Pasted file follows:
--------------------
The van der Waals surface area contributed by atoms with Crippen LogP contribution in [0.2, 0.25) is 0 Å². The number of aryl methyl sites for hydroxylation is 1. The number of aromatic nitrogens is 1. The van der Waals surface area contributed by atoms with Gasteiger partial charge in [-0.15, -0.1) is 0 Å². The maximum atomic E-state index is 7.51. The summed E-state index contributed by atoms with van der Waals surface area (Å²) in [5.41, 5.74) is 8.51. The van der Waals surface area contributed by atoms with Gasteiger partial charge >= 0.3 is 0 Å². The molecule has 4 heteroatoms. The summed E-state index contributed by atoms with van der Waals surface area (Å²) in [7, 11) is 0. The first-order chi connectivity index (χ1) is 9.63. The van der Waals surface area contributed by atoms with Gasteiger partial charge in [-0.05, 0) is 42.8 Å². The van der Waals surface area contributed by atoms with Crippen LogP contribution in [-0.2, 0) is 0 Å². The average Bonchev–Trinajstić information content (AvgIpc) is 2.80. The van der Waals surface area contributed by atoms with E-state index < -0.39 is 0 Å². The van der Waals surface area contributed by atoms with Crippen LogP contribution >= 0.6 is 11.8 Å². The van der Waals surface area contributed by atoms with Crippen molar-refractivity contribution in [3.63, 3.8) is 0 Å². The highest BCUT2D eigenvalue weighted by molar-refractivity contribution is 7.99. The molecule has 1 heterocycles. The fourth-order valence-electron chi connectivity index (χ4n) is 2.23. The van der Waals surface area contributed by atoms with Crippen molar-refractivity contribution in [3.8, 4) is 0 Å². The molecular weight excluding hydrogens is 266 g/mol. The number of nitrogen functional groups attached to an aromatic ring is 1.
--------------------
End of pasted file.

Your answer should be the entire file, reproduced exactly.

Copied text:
The van der Waals surface area contributed by atoms with Crippen LogP contribution in [0.2, 0.25) is 0 Å². The number of aryl methyl sites for hydroxylation is 1. The number of aromatic nitrogens is 1. The van der Waals surface area contributed by atoms with Gasteiger partial charge in [-0.15, -0.1) is 0 Å². The maximum atomic E-state index is 7.51. The summed E-state index contributed by atoms with van der Waals surface area (Å²) in [5.41, 5.74) is 8.51. The van der Waals surface area contributed by atoms with Gasteiger partial charge >= 0.3 is 0 Å². The molecule has 4 heteroatoms. The summed E-state index contributed by atoms with van der Waals surface area (Å²) in [7, 11) is 0. The first-order chi connectivity index (χ1) is 9.63. The van der Waals surface area contributed by atoms with Gasteiger partial charge in [-0.05, 0) is 42.8 Å². The van der Waals surface area contributed by atoms with Crippen LogP contribution in [-0.2, 0) is 0 Å². The average Bonchev–Trinajstić information content (AvgIpc) is 2.80. The van der Waals surface area contributed by atoms with E-state index < -0.39 is 0 Å². The van der Waals surface area contributed by atoms with Crippen LogP contribution >= 0.6 is 11.8 Å². The van der Waals surface area contributed by atoms with Crippen molar-refractivity contribution in [3.63, 3.8) is 0 Å². The highest BCUT2D eigenvalue weighted by molar-refractivity contribution is 7.99. The molecule has 1 heterocycles. The fourth-order valence-electron chi connectivity index (χ4n) is 2.23. The van der Waals surface area contributed by atoms with Crippen molar-refractivity contribution in [3.8, 4) is 0 Å². The molecular weight excluding hydrogens is 266 g/mol. The number of nitrogen functional groups attached to an aromatic ring is 1.